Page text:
Frankenstein, a waltz, which was originally called Freedom Waltz, is 32 bars in length, the chords moving from A-flat minor to A minor (one bar each) for five bars and A minor for three. The bridge D-flat minor for two bars, B minor for two. This is repeated and followed by four bars of A-minor. I think this composition by Grachan is one of the most beautiful jazz waltzes ever written. Its beauty stands for everything that Frankenstein does not. The alto has the first solo followed by Grachan's well constructed and aptly original solo. His conception of the trombone is highly complementary to J. J. Johnson who was one of his influences and yet, as you listen, you can't help but hear a young man searching for himself. "For self is a sea, boundless and measureless." (Kahili Gibrand.) Grachan's solo is followed by Bobby Hutcherson's vibes. Again I ask you to listen to another young man searching for what he hears and feels, and it is only natural for Bobby to use Milt Jackson as a guide. I did-and so did a lot of musicians. To hear Bags is to love his playing. You can hear Bobby's own expression and conception emerging fat on all of these sides. Throughout the recording also notice the way Khan and Tony handle the three quarter time. It flows from beginning to end. There are no graves here, Mr. Frankenstein.
Grachan's second contribution is another musical painting very aptly entitled Ghost Town. The melody itself is a portrait of a Ghost Town. Eddie Khan sets the pace for you to walk with the band right down this long and dismal street. Doors knock, things scrape as Tony falls in step with Khan. Bobby chimes up chromatically, enticing Grachan to come in, and last but not least, I moan in and fall in step as the melody finally builds to a screaming finale. The structure of the composition is built on a A-flat major mode leaving the soloist a wide range to search in. The solos follow this order: alto, trombone, vibes. On Grachan's solo one can hear the many possibilities and the freedom of musical expression a mode offers. Bobby's solo is relaxed, open and very imaginative, again stressing the freedom of the mode. After much loud talking among the horns, we find ourselves not far from the end of this town. Everyone gets quiet as Khan sets the pace for us to leave Ghost Town.
The next two compositions are originals by myself. The first is called Saturday And Sunday. This composition consists of 32 bars for the solos; the form is again modal. E-flat minor for 16 bars in the first section. Then moving to D-flat minor for one and D minor for seven, and finally repeating E-flat minor for eight. The melody sections are in two segments, first the "Saturday" section which is bright and moving in contrast to the "Sunday" section, which is directed as opposed to being felt or counted. Sundays were always too long and too eerie when I was a kid growing up. Two hours of Sunday School followed by three hours of Church afterward. After four hours, everyone in church began to look like Frankensteins with wigs and dresses. Finally, after the Sunday section, we revert back to Saturday and get off into the solos with a happy bright feeling. The solos are by alto, trombone, vibes, and drums with bass accompaniment in spots. Tony's percussion solo illustrates the looseness by which he regards the instrument, each drum and cymbal is used individually in parts to get the many sounds a set of percussion instruments can offer. He is not tied down to little frames of overused drumlicks or riffs. His expression is intricate, interesting and original. Tony has many influences, Art Blakey, Klook, Max, Philly Joe, Elvin Jones, Roy Haynes to name a few.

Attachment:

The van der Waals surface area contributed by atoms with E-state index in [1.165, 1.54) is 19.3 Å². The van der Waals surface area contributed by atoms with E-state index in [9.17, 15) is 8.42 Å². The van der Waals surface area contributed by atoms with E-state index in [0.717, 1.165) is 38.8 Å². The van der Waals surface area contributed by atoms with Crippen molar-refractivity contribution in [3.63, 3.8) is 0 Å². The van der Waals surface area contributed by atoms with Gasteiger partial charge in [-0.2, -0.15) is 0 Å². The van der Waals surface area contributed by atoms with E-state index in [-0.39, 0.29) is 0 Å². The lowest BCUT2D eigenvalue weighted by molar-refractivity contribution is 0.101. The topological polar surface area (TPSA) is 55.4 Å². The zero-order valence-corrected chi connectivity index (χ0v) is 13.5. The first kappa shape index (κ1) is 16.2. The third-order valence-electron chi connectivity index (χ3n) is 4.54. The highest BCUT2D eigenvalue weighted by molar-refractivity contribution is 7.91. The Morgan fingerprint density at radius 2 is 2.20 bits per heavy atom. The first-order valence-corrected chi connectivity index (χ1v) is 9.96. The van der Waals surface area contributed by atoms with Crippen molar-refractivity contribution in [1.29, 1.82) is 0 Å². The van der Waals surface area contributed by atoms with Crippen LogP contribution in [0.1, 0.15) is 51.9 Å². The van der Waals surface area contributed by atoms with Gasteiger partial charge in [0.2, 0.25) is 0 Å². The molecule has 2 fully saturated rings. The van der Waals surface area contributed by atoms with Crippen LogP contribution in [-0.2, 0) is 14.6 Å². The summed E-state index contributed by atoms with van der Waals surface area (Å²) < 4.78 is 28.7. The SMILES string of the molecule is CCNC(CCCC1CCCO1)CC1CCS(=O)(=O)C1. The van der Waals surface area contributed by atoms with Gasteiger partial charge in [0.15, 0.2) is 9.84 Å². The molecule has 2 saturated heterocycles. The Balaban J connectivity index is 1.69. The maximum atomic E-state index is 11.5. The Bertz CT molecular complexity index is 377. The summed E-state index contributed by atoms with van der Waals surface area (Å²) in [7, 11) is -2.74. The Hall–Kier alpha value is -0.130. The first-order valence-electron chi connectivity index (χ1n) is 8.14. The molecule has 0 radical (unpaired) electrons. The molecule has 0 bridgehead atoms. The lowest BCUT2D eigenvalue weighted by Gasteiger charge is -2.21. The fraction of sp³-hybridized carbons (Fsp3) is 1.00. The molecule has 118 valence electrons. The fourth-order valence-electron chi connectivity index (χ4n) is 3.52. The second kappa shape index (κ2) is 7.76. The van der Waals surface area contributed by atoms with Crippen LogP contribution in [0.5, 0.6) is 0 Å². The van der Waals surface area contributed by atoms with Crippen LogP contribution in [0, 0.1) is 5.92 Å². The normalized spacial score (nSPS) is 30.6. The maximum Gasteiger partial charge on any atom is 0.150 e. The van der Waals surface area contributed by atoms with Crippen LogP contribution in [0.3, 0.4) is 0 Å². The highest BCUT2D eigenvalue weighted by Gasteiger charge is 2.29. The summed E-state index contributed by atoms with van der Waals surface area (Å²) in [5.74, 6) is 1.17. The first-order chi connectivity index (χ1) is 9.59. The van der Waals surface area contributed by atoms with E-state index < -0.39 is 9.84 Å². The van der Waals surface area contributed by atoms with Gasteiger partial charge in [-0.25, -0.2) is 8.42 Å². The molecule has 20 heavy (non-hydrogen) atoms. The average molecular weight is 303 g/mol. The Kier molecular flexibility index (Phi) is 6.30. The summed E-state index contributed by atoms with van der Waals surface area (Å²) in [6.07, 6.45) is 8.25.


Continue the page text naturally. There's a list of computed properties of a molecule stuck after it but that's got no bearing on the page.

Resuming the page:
He also spends hours listening to African and Indian rhythms. I have sat and listened to Indian rhythms with Tony, and we discussed the many rhythmic possibilities between horn and drums. It should also be noticed the way Khan surrounds and injects some provocative accompaniment to Tony's solo on this track. The vibes and bass accompaniment to the percussion solo is always spontaneous. After Tony's solo we take it out.
Blue Rondo is the second offering by myself. A blues in B-flat. This tune came about spontaneously one day while Grachan and I were practicing. We were fooling around with separate lines when the idea came to me, and Blue Rondo is the result. The first solo is by Bobby as he dances through several happy blues choruses. He's followed by Grachan. This is a well constructed close to key trombone solo. There are those who might think Mr. Moncur cannot play right down the line without venturing out and searching off key. Check this out. Please. The alto follows the trombone and Eddie Khan walks through his chorus before we take it on out.
I am looking forward to my next date with this band. Playing with Grachan, Khan, Bobby and Tony is a real pleasure. I said earlier that staying away from a rut any finding newer and freer material is part of my inspiration to play and write. I'd like to close my notes with another quote from Kahili Gibrand: Our ears thirst for the sound-of-our-hearts knowledge.